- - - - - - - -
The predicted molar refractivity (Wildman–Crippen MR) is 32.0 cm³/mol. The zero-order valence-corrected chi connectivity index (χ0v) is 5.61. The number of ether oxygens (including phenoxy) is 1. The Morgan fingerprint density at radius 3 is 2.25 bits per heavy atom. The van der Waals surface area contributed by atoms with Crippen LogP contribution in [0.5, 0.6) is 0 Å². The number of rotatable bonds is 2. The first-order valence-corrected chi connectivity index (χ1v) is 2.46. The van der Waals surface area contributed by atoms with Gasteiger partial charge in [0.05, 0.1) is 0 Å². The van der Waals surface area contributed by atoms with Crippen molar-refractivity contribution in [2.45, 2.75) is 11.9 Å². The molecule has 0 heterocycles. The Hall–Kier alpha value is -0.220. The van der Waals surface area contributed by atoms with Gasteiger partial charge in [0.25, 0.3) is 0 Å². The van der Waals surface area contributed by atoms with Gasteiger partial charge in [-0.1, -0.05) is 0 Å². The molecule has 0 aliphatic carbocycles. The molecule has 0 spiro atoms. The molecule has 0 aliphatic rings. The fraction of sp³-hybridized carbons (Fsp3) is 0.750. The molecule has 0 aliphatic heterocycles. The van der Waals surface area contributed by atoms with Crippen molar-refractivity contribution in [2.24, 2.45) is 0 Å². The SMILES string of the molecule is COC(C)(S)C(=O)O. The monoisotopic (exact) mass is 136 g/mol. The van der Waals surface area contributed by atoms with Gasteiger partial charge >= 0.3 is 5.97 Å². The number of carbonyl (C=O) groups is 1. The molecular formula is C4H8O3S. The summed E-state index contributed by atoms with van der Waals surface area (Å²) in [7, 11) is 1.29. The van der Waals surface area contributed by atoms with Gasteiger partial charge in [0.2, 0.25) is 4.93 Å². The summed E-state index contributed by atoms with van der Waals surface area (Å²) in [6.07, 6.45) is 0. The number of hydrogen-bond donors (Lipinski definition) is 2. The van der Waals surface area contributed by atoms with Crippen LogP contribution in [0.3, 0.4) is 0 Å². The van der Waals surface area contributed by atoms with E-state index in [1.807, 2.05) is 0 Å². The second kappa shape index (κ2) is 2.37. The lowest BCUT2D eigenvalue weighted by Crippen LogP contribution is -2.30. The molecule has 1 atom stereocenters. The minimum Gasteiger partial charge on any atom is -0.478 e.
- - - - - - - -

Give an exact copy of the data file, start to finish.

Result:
The predicted molar refractivity (Wildman–Crippen MR) is 32.0 cm³/mol. The zero-order valence-corrected chi connectivity index (χ0v) is 5.61. The number of ether oxygens (including phenoxy) is 1. The Morgan fingerprint density at radius 3 is 2.25 bits per heavy atom. The van der Waals surface area contributed by atoms with Crippen LogP contribution in [0.5, 0.6) is 0 Å². The number of rotatable bonds is 2. The first-order valence-corrected chi connectivity index (χ1v) is 2.46. The van der Waals surface area contributed by atoms with Gasteiger partial charge in [0.05, 0.1) is 0 Å². The van der Waals surface area contributed by atoms with Crippen molar-refractivity contribution in [2.45, 2.75) is 11.9 Å². The molecule has 0 heterocycles. The Hall–Kier alpha value is -0.220. The van der Waals surface area contributed by atoms with Gasteiger partial charge in [0.25, 0.3) is 0 Å². The van der Waals surface area contributed by atoms with Gasteiger partial charge in [-0.1, -0.05) is 0 Å². The molecule has 0 aliphatic carbocycles. The molecule has 0 spiro atoms. The molecule has 0 aliphatic rings. The fraction of sp³-hybridized carbons (Fsp3) is 0.750. The molecule has 0 aliphatic heterocycles. The van der Waals surface area contributed by atoms with Crippen molar-refractivity contribution in [2.24, 2.45) is 0 Å². The SMILES string of the molecule is COC(C)(S)C(=O)O. The monoisotopic (exact) mass is 136 g/mol. The van der Waals surface area contributed by atoms with Gasteiger partial charge >= 0.3 is 5.97 Å². The number of carbonyl (C=O) groups is 1. The molecular formula is C4H8O3S. The summed E-state index contributed by atoms with van der Waals surface area (Å²) in [7, 11) is 1.29. The van der Waals surface area contributed by atoms with Gasteiger partial charge in [0.2, 0.25) is 4.93 Å². The summed E-state index contributed by atoms with van der Waals surface area (Å²) in [6.07, 6.45) is 0. The number of hydrogen-bond donors (Lipinski definition) is 2. The van der Waals surface area contributed by atoms with Crippen LogP contribution in [0.3, 0.4) is 0 Å². The van der Waals surface area contributed by atoms with E-state index in [1.807, 2.05) is 0 Å². The second kappa shape index (κ2) is 2.37. The lowest BCUT2D eigenvalue weighted by Crippen LogP contribution is -2.30. The molecule has 1 atom stereocenters. The minimum Gasteiger partial charge on any atom is -0.478 e.